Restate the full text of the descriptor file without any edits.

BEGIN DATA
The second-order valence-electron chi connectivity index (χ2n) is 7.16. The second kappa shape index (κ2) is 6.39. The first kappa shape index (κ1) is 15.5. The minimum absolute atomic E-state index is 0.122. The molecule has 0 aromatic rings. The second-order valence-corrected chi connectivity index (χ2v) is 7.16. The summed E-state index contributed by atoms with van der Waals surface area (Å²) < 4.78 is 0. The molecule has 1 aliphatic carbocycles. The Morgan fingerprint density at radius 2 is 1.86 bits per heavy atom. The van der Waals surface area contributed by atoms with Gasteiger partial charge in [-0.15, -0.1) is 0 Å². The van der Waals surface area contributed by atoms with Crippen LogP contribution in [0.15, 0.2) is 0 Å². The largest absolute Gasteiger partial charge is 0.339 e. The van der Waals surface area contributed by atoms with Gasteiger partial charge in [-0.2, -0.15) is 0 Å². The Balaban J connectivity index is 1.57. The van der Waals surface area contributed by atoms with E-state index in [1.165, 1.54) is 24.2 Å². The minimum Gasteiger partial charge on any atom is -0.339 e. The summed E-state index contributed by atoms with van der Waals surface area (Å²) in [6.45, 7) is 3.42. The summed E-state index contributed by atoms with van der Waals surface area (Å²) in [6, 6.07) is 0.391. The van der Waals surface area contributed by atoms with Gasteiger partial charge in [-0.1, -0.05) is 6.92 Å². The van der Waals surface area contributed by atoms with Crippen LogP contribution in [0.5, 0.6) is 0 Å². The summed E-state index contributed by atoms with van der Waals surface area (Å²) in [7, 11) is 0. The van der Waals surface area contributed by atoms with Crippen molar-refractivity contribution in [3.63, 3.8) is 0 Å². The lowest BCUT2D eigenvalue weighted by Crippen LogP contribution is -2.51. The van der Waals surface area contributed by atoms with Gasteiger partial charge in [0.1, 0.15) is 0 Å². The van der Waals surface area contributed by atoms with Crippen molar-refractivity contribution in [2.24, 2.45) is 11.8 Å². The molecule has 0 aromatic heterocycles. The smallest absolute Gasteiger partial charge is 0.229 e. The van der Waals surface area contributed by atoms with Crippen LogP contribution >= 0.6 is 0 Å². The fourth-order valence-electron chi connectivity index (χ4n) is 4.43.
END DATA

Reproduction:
The second-order valence-electron chi connectivity index (χ2n) is 7.16. The second kappa shape index (κ2) is 6.39. The first kappa shape index (κ1) is 15.5. The minimum absolute atomic E-state index is 0.122. The molecule has 0 aromatic rings. The second-order valence-corrected chi connectivity index (χ2v) is 7.16. The summed E-state index contributed by atoms with van der Waals surface area (Å²) < 4.78 is 0. The molecule has 1 aliphatic carbocycles. The Morgan fingerprint density at radius 2 is 1.86 bits per heavy atom. The van der Waals surface area contributed by atoms with Gasteiger partial charge in [-0.15, -0.1) is 0 Å². The van der Waals surface area contributed by atoms with Crippen LogP contribution in [0.15, 0.2) is 0 Å². The largest absolute Gasteiger partial charge is 0.339 e. The van der Waals surface area contributed by atoms with Gasteiger partial charge in [-0.2, -0.15) is 0 Å². The Balaban J connectivity index is 1.57. The van der Waals surface area contributed by atoms with E-state index in [1.165, 1.54) is 24.2 Å². The minimum Gasteiger partial charge on any atom is -0.339 e. The summed E-state index contributed by atoms with van der Waals surface area (Å²) in [6.45, 7) is 3.42. The summed E-state index contributed by atoms with van der Waals surface area (Å²) in [6, 6.07) is 0.391. The van der Waals surface area contributed by atoms with Gasteiger partial charge in [-0.1, -0.05) is 6.92 Å². The van der Waals surface area contributed by atoms with Crippen LogP contribution in [0.5, 0.6) is 0 Å². The summed E-state index contributed by atoms with van der Waals surface area (Å²) in [7, 11) is 0. The van der Waals surface area contributed by atoms with Crippen molar-refractivity contribution in [3.63, 3.8) is 0 Å². The lowest BCUT2D eigenvalue weighted by Crippen LogP contribution is -2.51. The van der Waals surface area contributed by atoms with Gasteiger partial charge in [0.1, 0.15) is 0 Å². The van der Waals surface area contributed by atoms with Crippen molar-refractivity contribution in [2.24, 2.45) is 11.8 Å². The molecule has 0 aromatic heterocycles. The smallest absolute Gasteiger partial charge is 0.229 e. The van der Waals surface area contributed by atoms with Crippen LogP contribution >= 0.6 is 0 Å². The fourth-order valence-electron chi connectivity index (χ4n) is 4.43.